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Publication numberUS6366494 B2
Publication typeGrant
Application numberUS 09/821,964
Publication dateApr 2, 2002
Filing dateMar 30, 2001
Priority dateSep 30, 1998
Fee statusPaid
Also published asCN1211872C, CN1318198A, EP1119860A2, EP1119860B1, US20010043488, WO2000019441A2, WO2000019441A3
Publication number09821964, 821964, US 6366494 B2, US 6366494B2, US-B2-6366494, US6366494 B2, US6366494B2
InventorsWerner Weber, Roland Thewes, Gunther Plasa
Original AssigneeInfineon Technologies Ag
Export CitationBiBTeX, EndNote, RefMan
External Links: USPTO, USPTO Assignment, Espacenet
Magnetoresistive memory having elevated interference immunity
US 6366494 B2
Abstract
The magnetoresistive memory provides for an improvement in interference immunity even though only a small chip area is used. Word lines are situated vertically between two complementary bit lines, a magnetoresistive memory system of a regular location is situated between a bit line and a word line, and an appertaining magnetoresistive layer system of a complementary memory location is situated between the complementary bit line and the word line in the vertical direction.
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Claims(3)
We claim:
1. A magnetoresistive memory, comprising a vertically stacked assembly of a layer for a first bit line, a magnetoresistive layer system of a first memory location, a layer for word lines, a magnetoresistive layer system of a second memory location, and a layer for an second bit line vertically stacked on top of one another, wherein logic states to be stored in said first memory location and said second memory location are inverses of one another.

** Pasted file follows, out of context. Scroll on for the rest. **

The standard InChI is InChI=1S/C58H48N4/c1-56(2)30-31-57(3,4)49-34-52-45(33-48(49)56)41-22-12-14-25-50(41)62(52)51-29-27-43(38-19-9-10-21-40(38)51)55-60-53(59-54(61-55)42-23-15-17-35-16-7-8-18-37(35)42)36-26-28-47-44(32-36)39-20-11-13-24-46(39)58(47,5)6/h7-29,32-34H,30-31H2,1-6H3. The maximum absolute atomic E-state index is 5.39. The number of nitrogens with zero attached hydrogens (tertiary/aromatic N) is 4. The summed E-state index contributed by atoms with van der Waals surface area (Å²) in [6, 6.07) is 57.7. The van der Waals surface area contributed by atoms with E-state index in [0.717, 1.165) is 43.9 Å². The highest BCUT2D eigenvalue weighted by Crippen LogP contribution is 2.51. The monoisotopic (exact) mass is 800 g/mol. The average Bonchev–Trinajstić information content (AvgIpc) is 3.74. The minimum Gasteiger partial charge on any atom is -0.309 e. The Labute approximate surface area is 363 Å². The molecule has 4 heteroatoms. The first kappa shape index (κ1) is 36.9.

2. The magnetoresistive memory according to claim 1, wherein said second memory location in a described state always comprises an inverse state of a state of said first location therebeneath, and wherein a current in said bit line flows in a direction opposite to a direction of a current in said second bit line situated thereabove.
3. The magnetoresistive memory according to claim 1, wherein each said magnetoresistive layer system comprises a magnetically soft layer, a magnetically hard layer, and a thin tunnel oxide separating said magnetically soft layer from said magnetically hard layer.
Description
CROSS-REFERENCE TO RELATED APPLICATION

This is a continuation of copending International Application PCT/DE99/03135, filed Sept. 29, 1999, which designated the United States.

BACKGROUND OF THE INVENTION Field of the Invention

The present invention relates to a magnetoresistive write-read memory (MRAM) whose storage effect consists in the magnetically controlled electrical resistance of the memory is locations.

International PCT publication WO 95/10112 and U.S. Pat. No. 5,699,293 teach a non-volatile write/read memory in which a non-magnetic non-conductive layer is present between two ferromagnetic layers, with one layer having a fixed orientation and the other layer having a magnetic orientation that is defined by the operation. The resistance across the two ferromagnetic layers varies with the orientation of the respective magnetic moments.

SUMMARY OF THE INVENTION

It is accordingly an object of the invention to provide a magnetoresistive read/write memory, which overcomes the above-mentioned disadvantages of the heretofore-known devices and methods of this general type and which makes it possible to increase the interference immunity given an optimally small chip surface area.